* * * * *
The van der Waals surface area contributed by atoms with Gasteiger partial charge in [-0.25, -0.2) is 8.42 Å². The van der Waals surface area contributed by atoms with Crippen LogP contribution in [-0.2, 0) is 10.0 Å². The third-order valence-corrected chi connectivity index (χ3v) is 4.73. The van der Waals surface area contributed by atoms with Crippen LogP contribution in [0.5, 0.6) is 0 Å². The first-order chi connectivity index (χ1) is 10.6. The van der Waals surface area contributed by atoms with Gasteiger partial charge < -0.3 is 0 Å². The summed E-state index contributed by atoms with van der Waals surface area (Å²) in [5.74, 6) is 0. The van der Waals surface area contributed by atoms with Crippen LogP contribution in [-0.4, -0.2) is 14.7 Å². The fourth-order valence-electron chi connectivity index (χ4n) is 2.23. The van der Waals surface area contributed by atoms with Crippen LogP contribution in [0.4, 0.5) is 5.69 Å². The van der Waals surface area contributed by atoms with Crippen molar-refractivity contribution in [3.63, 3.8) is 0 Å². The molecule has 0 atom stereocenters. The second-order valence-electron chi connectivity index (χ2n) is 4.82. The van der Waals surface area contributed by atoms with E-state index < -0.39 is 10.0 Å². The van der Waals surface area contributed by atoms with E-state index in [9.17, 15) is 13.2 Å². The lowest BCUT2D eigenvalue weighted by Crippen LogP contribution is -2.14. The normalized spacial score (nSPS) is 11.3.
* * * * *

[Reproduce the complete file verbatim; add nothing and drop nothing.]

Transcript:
The van der Waals surface area contributed by atoms with Gasteiger partial charge in [-0.25, -0.2) is 8.42 Å². The van der Waals surface area contributed by atoms with Crippen LogP contribution in [-0.2, 0) is 10.0 Å². The third-order valence-corrected chi connectivity index (χ3v) is 4.73. The van der Waals surface area contributed by atoms with Crippen LogP contribution in [0.5, 0.6) is 0 Å². The first-order chi connectivity index (χ1) is 10.6. The van der Waals surface area contributed by atoms with Gasteiger partial charge < -0.3 is 0 Å². The summed E-state index contributed by atoms with van der Waals surface area (Å²) in [5.74, 6) is 0. The van der Waals surface area contributed by atoms with Crippen LogP contribution in [-0.4, -0.2) is 14.7 Å². The fourth-order valence-electron chi connectivity index (χ4n) is 2.23. The van der Waals surface area contributed by atoms with Crippen LogP contribution in [0.4, 0.5) is 5.69 Å². The van der Waals surface area contributed by atoms with Crippen molar-refractivity contribution in [3.63, 3.8) is 0 Å². The molecule has 0 atom stereocenters. The second-order valence-electron chi connectivity index (χ2n) is 4.82. The van der Waals surface area contributed by atoms with E-state index < -0.39 is 10.0 Å². The van der Waals surface area contributed by atoms with E-state index in [9.17, 15) is 13.2 Å². The lowest BCUT2D eigenvalue weighted by Crippen LogP contribution is -2.14. The normalized spacial score (nSPS) is 11.3.